T.S., I am sorry you find yourself in this predicament. It may be of no consolation to you but you are not alone in your struggle. The Federal Housing Administration (FHA) is the single largest underwriter of homeowner mortgages. Banks and other lenders that provide mortgages count on the FHA to back the mortgages they write as long as they follow the guidelines laid out by the FHA. Since maintaining FHA compliance is considered a best practice for mortgage-originating banks, you will find that almost all require FHA compliance when providing mortgage funds. Condominiums are different that single family homes when it comes to qualifying for FHA compliance. In order for any individual units within a condo association to be eligible for FHA-backed mortgages, the entire association must be FHA certified. This is a fairly simple process but it does require the association to seek this certification. The FHA does not simply grant it. The association must apply and it must also meet certain guidelines to be approved. The most common reason association either don’t qualify or choose not to try to qualify is an underfunded Reserve Fund. Current FHA guidelines require no less that 10% of the common fees collected each year be deposited into a Reserve Fund. While a great deal of associations exceed that amount, many do not and cannot qualify for FHA certification because of it. There is a myriad of other reasons associations choose not to get FHA certification but the bottom line is that without this certification, traditional mortgage lenders cannot offer individual unit mortgages to borrowers within the association. In this case, it might even cost you your sale unless your buyer can find another method of mortgaging the property or pay cash. You can and should petition your Board to get the association FHA certified as I am sure you are not the only unit owner facing this challenge when trying to sell or refinance their condo. Good luck!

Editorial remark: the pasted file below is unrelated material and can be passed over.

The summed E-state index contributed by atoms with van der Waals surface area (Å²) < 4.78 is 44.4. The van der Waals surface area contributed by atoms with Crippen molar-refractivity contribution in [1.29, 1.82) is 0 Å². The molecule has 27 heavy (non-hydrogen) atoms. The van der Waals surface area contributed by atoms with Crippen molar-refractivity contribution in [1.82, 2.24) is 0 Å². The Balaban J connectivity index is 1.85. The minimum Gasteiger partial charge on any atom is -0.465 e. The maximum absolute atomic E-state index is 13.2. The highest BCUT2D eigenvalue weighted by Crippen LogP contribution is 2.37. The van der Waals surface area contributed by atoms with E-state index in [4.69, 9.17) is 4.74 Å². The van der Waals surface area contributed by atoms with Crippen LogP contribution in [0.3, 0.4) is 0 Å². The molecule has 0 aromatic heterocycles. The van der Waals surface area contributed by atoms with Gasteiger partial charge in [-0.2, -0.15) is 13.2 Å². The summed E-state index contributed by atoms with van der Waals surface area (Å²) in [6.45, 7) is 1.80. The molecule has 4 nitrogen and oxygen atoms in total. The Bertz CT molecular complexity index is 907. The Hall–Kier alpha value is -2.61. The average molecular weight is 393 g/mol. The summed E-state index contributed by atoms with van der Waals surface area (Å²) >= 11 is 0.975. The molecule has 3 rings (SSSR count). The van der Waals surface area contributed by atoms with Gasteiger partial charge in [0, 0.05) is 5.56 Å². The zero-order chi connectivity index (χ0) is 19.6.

10% Condo Reserve Fund Just Isn’t Enough!

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G.D. from Fairfield County writes:

Dear Mister Condo,

We have a Reserve account, which is more than 10% of our monthly income. It has been the association’s practice to use the Reserve instead of doing assessments. We now need to have a large project done and estimates are coming in for more then we have in the Reserve. Isn’t the Reserve account supposed to be used for large projects rather then for lots of small projects?

Mister Condo replies:

G.D., I am sorry that your association did not plan sufficiently to avoid a special assessment now that a major capital improvement project has come due at your association. How and when the association’s Reserve Fund is used is largely at the Board’s discretion. Projects, both large and small, can be paid for out of association Reserves. The “10% of our monthly income” is a telltale sign that your Board is following suggested guidelines set forth by the FHA, which requires that condominium associations allocate not less than 10% of their annual budget to be deposited in the Reserve Fund or the FHA will not approve any unit within the association for FHA-backed mortgage eligibility. While a 10% contribution to the Reserve Fund is better than no contribution to the Reserve Fund, your association is a strong example of why 10% is often nowhere near enough. FHA is not concerned with the true needs of your association’s Reserve Fund. They use the 10% number as a measurable guideline which indicates there is a minimal Reserve Fund for emergency use.

The proper method of calculating reasonable Reserve Fund contributions is to have a proper Reserve Study conducted where future replacement costs are fairly estimated. Once the true dollar figure is known, adjustments to the common fees can be made so that there is enough money available when capital improvement projects like yours become necessary. However, this will very likely mean a significant increase to common fees (imagine a 20% to 30% contribution to Reserves versus the current 10%). Unit owners may fight that type of increase, in which case, you will be left with the situation you currently face; the special assessment.

The bottom line is that Reserve Funds are only as good as the calculations used to derive their value. Blindly choosing a percentage value does not do the Reserve Fund justice although it will satisfy FHA requirements. I hope that explanation helps. All the best!

Selective Enforcement of Condo Parking Rules

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S.H. from Litchfield County writes:

Dear Mister Condo,

My condo board seems to be selectively enforcing parking rules. The board has made it clear that condo owners may not use visitor parking for their own personal vehicles and have sent notices to some owners that do so, but the president and some others do not follow these same rules, stating that they were given permission by the board to not have to follow these rules. The problem is the rule does not provide for any exceptions, and unit owners are not provided with the reasons or criteria the board used in determining what and why these exceptions are granted, only stating they were given permission. Can the board just make what appears to be arbitrary exceptions to enforced rules?

Mister Condo replies: